Friday, October 28, 2011

The Day Jenny Hubbard Came to Class

Jenny Hubbard

Alexandra said, "I know, I'm just awkwardly walking around with a science project."  

Alexandra's science project

This is her coffee cup.  Her science project regarding capillary action

I'm sitting in a room full of 13 year-old girls who aren't afraid to be smart, and I can't stop smiling.  

I'm at the Village School, a middle school for girls, in downtown Charlottesville and the guest speaker is Jenny Hubbard, author of Paper Covers Rock, her first young adult novel, which was published by Random House this summer.  Her book, which has been named to the top 10 list of "New Voices Among Young Adult Authors", and which just earned a gold medal from The National Parenting Publications Awards, is a creative, poetic and brilliant book that takes the reader into the boarding school world in a way you haven't been there before.  
I am tagging along.

She could just read them pages from her book.  It's so good, and it's polished and they would hear it and they would want to buy it and read it (and they should), but Jenny is a former teacher of college and high school English, and she's got more to offer them than a reading.  She wants them to help her with her new book.  She wants to know what they think.   

If Jenny Hubbard had come to my classroom when I was 13 and given me the first 10 pages of her second novel and asked me to critique it, to give her my opinion, to point out what I didn't understand, I would've left that room and wanted to be a writer.  I would've thought it was the coolest thing EVER.  Maybe they will.  Some of Proal Heartwell's English students already know they want to be writers.  There are tips and quotes all around the room from Eudora Welty and other famous authors.  

Jenny talks to them about what publishers want to do with covers, what happens from agent to publication, and how long it took her to write this book (6 years total, she says, "I know that's going to scare you, but some of those years I was teaching full time and could only work on it during the summer.")  She reads the first few pages.  She tells them she really wants their input.  She's got to send the first 10 pages away to her editor who is "going to go crazy with red pen", so she might as well make it as good as she can before she sends it.  Mauve raises her hand and asks about a plot point.  Jenny says, "That's an excellent question."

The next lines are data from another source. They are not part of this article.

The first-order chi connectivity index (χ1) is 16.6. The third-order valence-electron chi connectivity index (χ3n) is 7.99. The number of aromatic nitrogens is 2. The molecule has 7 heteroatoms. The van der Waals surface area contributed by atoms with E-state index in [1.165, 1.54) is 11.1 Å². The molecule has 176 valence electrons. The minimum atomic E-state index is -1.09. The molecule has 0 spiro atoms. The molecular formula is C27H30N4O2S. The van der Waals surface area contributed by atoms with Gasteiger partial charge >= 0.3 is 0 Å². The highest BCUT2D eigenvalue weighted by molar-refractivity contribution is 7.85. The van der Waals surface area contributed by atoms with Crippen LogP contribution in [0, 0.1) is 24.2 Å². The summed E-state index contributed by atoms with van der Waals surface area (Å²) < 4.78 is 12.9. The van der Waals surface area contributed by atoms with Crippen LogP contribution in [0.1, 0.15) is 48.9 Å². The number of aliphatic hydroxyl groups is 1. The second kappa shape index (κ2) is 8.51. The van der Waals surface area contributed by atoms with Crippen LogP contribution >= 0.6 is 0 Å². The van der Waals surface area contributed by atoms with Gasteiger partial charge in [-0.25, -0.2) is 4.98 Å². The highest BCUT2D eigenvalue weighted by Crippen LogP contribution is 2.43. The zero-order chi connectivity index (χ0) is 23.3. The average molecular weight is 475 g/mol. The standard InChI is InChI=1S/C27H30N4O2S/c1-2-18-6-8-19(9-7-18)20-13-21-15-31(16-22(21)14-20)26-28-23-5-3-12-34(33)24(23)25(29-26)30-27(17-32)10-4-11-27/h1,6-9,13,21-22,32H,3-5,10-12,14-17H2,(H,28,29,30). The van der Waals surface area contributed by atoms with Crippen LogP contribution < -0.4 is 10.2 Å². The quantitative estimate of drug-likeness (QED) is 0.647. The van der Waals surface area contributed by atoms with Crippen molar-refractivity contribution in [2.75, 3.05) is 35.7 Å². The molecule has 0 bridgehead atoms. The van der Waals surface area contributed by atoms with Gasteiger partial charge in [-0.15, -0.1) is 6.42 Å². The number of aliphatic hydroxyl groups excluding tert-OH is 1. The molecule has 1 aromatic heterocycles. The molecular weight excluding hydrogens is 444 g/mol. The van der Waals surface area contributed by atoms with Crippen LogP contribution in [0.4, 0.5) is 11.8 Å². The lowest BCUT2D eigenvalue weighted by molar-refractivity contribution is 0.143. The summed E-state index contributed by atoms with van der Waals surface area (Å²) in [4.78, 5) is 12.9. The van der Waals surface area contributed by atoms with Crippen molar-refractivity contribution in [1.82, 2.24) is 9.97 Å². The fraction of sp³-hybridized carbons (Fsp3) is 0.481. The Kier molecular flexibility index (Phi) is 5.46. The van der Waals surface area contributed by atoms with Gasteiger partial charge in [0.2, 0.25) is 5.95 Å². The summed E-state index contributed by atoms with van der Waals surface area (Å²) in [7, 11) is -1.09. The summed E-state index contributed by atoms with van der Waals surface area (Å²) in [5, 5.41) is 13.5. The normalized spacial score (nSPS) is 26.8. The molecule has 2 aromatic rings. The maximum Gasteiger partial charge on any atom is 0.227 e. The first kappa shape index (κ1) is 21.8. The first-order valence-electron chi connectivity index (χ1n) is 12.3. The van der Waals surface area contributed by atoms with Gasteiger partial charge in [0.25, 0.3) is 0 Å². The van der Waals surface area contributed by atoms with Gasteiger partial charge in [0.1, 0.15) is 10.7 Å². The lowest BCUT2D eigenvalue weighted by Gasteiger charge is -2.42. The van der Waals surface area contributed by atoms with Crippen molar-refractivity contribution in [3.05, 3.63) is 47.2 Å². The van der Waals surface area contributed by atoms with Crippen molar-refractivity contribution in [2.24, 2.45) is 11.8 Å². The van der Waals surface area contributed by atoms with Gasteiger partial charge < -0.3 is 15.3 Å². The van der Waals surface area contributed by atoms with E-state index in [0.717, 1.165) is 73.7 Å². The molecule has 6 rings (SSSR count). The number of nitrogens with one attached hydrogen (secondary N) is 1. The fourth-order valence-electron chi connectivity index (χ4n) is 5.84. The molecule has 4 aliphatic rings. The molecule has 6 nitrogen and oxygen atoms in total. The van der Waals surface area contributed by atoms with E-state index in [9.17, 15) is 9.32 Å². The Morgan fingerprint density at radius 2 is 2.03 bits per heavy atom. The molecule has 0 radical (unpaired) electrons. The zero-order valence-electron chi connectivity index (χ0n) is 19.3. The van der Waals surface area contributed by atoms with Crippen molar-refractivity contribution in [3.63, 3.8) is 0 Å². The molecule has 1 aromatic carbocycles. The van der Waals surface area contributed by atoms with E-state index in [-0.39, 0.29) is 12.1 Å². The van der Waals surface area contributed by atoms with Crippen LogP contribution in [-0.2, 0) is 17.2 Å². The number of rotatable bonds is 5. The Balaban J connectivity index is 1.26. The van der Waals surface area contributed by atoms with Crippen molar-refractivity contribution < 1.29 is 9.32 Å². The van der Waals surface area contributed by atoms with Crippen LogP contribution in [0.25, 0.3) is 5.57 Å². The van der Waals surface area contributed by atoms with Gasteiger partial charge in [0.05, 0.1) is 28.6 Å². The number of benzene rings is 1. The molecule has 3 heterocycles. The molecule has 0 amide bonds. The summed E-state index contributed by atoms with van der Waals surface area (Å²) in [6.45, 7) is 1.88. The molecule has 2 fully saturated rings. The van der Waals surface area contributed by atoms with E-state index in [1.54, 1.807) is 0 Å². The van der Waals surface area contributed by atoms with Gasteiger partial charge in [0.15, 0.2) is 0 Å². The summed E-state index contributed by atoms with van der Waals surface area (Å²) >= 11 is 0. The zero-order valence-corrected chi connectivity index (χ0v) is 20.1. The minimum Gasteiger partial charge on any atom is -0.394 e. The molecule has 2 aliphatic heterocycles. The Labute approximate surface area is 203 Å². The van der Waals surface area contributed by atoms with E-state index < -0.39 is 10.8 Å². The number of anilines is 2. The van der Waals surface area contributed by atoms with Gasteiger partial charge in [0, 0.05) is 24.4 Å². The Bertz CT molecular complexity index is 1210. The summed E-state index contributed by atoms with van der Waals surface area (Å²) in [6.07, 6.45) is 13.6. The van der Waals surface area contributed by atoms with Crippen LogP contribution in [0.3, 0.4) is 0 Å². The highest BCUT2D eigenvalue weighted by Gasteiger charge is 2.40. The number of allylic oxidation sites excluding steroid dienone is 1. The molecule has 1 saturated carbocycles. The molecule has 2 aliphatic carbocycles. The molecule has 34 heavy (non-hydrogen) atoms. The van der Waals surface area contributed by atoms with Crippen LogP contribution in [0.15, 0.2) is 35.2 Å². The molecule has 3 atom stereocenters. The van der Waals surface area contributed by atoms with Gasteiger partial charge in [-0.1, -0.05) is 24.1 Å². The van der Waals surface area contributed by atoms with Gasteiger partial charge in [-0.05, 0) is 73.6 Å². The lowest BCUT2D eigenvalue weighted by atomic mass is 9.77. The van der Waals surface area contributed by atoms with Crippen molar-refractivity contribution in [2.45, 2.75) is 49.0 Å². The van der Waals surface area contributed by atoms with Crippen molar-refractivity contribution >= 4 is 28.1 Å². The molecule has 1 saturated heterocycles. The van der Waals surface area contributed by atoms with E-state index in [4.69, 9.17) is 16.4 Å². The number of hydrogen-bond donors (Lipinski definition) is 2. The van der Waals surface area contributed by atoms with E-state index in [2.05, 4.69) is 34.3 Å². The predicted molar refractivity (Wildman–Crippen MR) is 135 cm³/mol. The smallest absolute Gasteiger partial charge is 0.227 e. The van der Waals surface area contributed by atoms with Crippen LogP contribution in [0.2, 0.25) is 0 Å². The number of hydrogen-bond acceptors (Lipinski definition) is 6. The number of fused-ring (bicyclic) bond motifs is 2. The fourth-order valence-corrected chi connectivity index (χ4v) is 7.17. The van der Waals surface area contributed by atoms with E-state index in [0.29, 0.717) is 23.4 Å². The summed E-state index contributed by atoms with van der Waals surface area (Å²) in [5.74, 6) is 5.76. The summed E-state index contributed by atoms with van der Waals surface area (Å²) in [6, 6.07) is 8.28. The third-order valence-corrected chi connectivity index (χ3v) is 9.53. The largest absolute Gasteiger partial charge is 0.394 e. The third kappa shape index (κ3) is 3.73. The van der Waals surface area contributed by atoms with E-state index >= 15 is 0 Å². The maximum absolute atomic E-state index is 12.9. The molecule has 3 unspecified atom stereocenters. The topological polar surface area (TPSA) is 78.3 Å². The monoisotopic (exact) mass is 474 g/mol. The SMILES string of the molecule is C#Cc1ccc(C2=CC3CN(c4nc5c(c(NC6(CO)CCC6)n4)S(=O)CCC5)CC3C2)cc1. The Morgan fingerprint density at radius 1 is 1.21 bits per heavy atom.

Her generosity doesn't surprise me.  I've known Jenny for over 15 years.  As a poet, teacher, actress and friend, I've never known a more disciplined multi-discipline person.  She's also incredibly encouraging to other artists and students -- she gets it and she also has the capacity to really enjoy your work, which is a selfless gesture that can't be underrated.  I've always wanted something Disney to happen between us, like maybe we could switch bodies for a day and then we could both write about it.  I would love to have a chance to pick from her closet AND sit down to write exactly when I said I would.  

With five minutes left, she asks the girls to write a poem in the voice of a character we haven't heard from yet.  They grab some paper and jump right in.  After one brave student reads hers aloud, Jenny asks them to put their names on them; she's going to collect them.  For a moment, it could be any last moment of any English class across the country right before lunch.  But it's not.  It's the day Jenny Hubbard came to class, and I don't think it will soon be forgotten.    
    

Wednesday, October 26, 2011

Jeff is a Long Story

Ladies from the Mooresville High School Class of 1991

Heading south down I-77 Ashley said, "What are you going to say when someone asks about Jeff."
"I don't think they will.  Everyone knows."
Ashley said, "I had a dream that a man without a face would ask about your brother.  You need to know what to say.  Do you want to say, 'He passed away?"
I kept pulling at my wrap dress and looking at my glossy lips in the rear view mirror and I said, "I don't use that phrase.  I'll just say he died.  I won't go into a whole long story.  It'll be okay."
We were quiet for a moment and I turned up the Adele cd.  I told them that they needed to get Adele's cd.  It was a beautiful afternoon turning into a beautiful evening.

It was the night of my 20 year high-school reunion and I was sure that everyone knew my brother was dead.